Headspace an innovative approach

Presentation First Author: 
Chris Tanti

Across the western world, governments, policy makers, managers and clinicians congratulated themselves at the speed at which they closed institutions in order to provide services in the community. Inpatient units were mainstreamed and a web of communitybased services emerged to support people with mental illness live fulfilling lives. As a young clinician, I, like many others bought into the vision because I could visualise the enormous benefits that would flow to patients. We now know that not everything we hoped for happened. In spite of our best efforts, people with mental ill health are now more than ever before over represented in our homeless populations and our prisons and have difficulty accessing assistance for even severe health problems. The extent of the changes fell short of reforms in other areas of health, such as in physical and intellectual disability where the emphasis on vocational and housing options was maintained. Worse still, as a result of funding constraints, what was in scope in terms of treatment also narrowed to the point where only the most complex and at risk presentations received the limited range of services on offer. Then something happened in Australia that would have profound effects on the way we think about mental ill health. A vision began to emerge to create a single and simple entry point that was integrated with key community supports and provided them and their families with a clinically robust and easily accessible alternative to what was on offer previously. The evidence to do something different was compelling. We knew mental health problems accounted for close to half of the burden of disease and three quarters of adults with mental ill health had felt its onset before the age of 24. As a result was almost inevitable. When headspace first started in 2006 its brief was simple - establish 30 youth mental health one stop shops across Australia. This vision was funded by the Commonwealth Government, which in itself was a clear departure from the usual practice of state funding for mental health services. headspace had an initial budget of $55 million over four years to set up an early intervention youth mental health service that hadnt been attempted anywhere else in the world on that scale. Little more than seven years later, headspace has a budget of $500 million, 55 centres on the ground, growing to 90, an expanded brief to work with young people with first onset psychosis, a national online counselling service for young people and a school support program working with secondary schools in order to prevent suicide and support schools in the event of a suicide. In other words headspace and its staff have had a very busy few years. What started off as a great idea has progressed to be a comprehensive national system of care for young people 12 to 25. headspace has challenged the way Australians think about mental health care, stigma and community treatment. It is a system that at its very heart and at all levels is driven and critiqued by young people. Importantly (and somewhat counter intuitively) it involves key community organisations not previously involved in the provision of mental health care within its core service platform. The headspace model is both as innovative as it is simple. The discussion will focus on the key success factors of the initiative and detail some of the significant achievements that are easily replicable.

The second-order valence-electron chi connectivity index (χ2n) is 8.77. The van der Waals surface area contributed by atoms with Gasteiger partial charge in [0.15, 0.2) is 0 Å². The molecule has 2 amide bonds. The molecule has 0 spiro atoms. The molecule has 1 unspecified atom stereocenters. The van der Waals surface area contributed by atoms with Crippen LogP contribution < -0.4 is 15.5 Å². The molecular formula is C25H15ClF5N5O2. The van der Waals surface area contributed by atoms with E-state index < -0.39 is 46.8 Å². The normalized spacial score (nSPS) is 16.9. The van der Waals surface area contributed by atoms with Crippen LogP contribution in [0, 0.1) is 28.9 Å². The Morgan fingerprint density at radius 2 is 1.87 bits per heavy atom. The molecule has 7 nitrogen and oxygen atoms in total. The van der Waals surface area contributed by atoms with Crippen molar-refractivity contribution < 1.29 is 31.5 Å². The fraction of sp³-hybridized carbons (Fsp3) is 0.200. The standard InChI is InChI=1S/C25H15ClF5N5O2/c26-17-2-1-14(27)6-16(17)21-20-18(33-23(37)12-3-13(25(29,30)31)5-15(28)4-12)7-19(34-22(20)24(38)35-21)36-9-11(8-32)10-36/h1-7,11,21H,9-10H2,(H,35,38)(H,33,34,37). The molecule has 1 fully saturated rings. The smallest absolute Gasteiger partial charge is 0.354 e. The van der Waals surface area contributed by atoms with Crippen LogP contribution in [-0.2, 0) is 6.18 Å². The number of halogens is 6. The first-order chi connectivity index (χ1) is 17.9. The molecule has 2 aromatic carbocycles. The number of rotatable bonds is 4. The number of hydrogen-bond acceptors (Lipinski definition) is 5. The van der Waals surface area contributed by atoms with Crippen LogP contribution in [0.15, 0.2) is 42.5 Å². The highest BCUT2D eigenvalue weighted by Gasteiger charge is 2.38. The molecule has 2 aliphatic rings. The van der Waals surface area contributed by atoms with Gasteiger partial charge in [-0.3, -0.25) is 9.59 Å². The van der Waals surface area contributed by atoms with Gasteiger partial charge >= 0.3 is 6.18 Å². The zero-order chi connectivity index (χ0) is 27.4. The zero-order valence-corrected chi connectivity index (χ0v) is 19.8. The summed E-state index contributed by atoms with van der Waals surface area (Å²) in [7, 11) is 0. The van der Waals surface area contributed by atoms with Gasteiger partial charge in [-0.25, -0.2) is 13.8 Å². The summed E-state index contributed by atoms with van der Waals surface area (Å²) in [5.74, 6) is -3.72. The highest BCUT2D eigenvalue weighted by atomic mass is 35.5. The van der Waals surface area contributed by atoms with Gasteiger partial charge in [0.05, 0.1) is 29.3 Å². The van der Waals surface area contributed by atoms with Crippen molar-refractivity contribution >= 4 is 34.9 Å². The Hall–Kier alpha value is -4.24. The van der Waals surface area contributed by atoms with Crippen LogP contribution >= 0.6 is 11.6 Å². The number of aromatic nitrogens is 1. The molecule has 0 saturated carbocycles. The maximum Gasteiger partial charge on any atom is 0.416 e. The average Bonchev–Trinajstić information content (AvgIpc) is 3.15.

Conference Name: 
Presentation Date: 
November, 2013
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